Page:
"All Along The Watchtower" by Bob Dylan
Inspired By: Frankenstein by Mary Shelley
Bob Dylan may have never directly said that "All Along The Watchtower" was inspired by Mary Shelley's Frankenstein, but some of the lyrics make others (myself included) wonder. The lines "All along the watchtower/princes kept the view/while all the women came and went/barefoot servants too" seem like they could very easily be referencing the scene in Frankenstein when the monster kills Dr. Frankenstein's wife while he's in his watch tower.
"Soma" by The Strokes
Inspired By: Brave New World by Aldous Huxley
In Aldous Huxley's 1932 forward-looking novel Brave New World, "Soma" is the name of the "ideal pleasure drug." Its chemistry is undefined, but is described in the book as resembling a hangover-less tranquilizer or opiate. The Strokes' song "Soma" from their album Is This It is a direct reference to the drug: "Soma is what they would take when/Hard times opened their eyes.”
"2+2=5" by Radiohead
Inspired By: 1984 by George Orwell
"2+2=5" is the first track on Radiohead's Hail. The title is a direct reference to George Orwell's 1984. In the book, self-aware citizens are taught to engage in doublethink — a rejection of logic — by the authoritarian "Thought Police." Under the threat of death, they teach that 2+2=5 that logic does not matter when no one else is willing to agree that two plus two equals anything else. This rejection of what was once known to be true is reflected in the song: "Are you such a dreamer/To put the world to rights?/I stay home forever/Where two and two always makes up five."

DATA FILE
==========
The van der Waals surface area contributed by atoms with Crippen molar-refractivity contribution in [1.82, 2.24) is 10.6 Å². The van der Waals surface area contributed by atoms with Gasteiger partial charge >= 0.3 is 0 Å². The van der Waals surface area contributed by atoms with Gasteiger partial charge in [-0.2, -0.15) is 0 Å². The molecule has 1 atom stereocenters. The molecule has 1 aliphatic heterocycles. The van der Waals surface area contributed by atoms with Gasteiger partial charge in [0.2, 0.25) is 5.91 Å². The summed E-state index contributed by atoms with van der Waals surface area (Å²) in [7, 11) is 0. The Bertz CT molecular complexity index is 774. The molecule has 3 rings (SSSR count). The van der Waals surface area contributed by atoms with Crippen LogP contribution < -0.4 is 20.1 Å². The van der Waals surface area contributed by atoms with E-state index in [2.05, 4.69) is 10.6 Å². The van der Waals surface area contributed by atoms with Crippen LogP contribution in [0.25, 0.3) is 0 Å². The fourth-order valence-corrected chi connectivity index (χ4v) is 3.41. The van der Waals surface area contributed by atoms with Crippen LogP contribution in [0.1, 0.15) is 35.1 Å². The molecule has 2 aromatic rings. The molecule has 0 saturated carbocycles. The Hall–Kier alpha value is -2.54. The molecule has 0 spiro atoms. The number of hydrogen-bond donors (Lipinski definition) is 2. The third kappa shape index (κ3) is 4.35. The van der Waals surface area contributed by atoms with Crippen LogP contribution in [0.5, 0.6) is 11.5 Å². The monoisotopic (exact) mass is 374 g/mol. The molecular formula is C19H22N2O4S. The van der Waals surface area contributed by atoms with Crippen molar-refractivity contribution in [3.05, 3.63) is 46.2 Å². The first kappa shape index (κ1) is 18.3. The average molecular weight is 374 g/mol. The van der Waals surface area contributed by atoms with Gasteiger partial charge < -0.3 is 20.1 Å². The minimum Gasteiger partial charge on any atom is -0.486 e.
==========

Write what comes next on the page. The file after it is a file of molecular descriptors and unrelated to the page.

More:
"Come On Feel The Illinoise" by Sufjan Stevens
Inspired By: Poet Carl Sandburg
It makes sense that Midwestern indie rock singer-songwriter Sufjan Stevens and Carl Sandburg would go together — Sandburg was one of Chicago (and the greater Midwest's) most renowned poets. The second half of the album Come On! Feel The Illinoise is subtitled "Carl Sandburg Visits Me In A Dream" and includes the lyrics (over violins): “I cried myself to sleep last night, and the ghost of Carl, he approached my window/I was hypnotized/I was asked to improvise on the attitude/the regret/of a thousand centuries of death.”
Ultraviolence by Lana Del Ray
Inspired By: A Clockwork Orange by Anthony Burgess
Why did Lana Del Ray name her latest album Ultraviolence ? Based on the Droogs' milk-powered tendencies for ultra-violent actions in A Clockwork Orange. When the International Anthony Burgess Foundation found out, they were excited. Claire Preston-Pollitt, events and marketing officer at the foundation told MTV News, “We picked up on it some time ago and we were intrigued by it … It’s fantastic that ‘A Clockwork Orange’ is still providing inspiration to such a diverse range of artists around the world over 50 years since its original publication."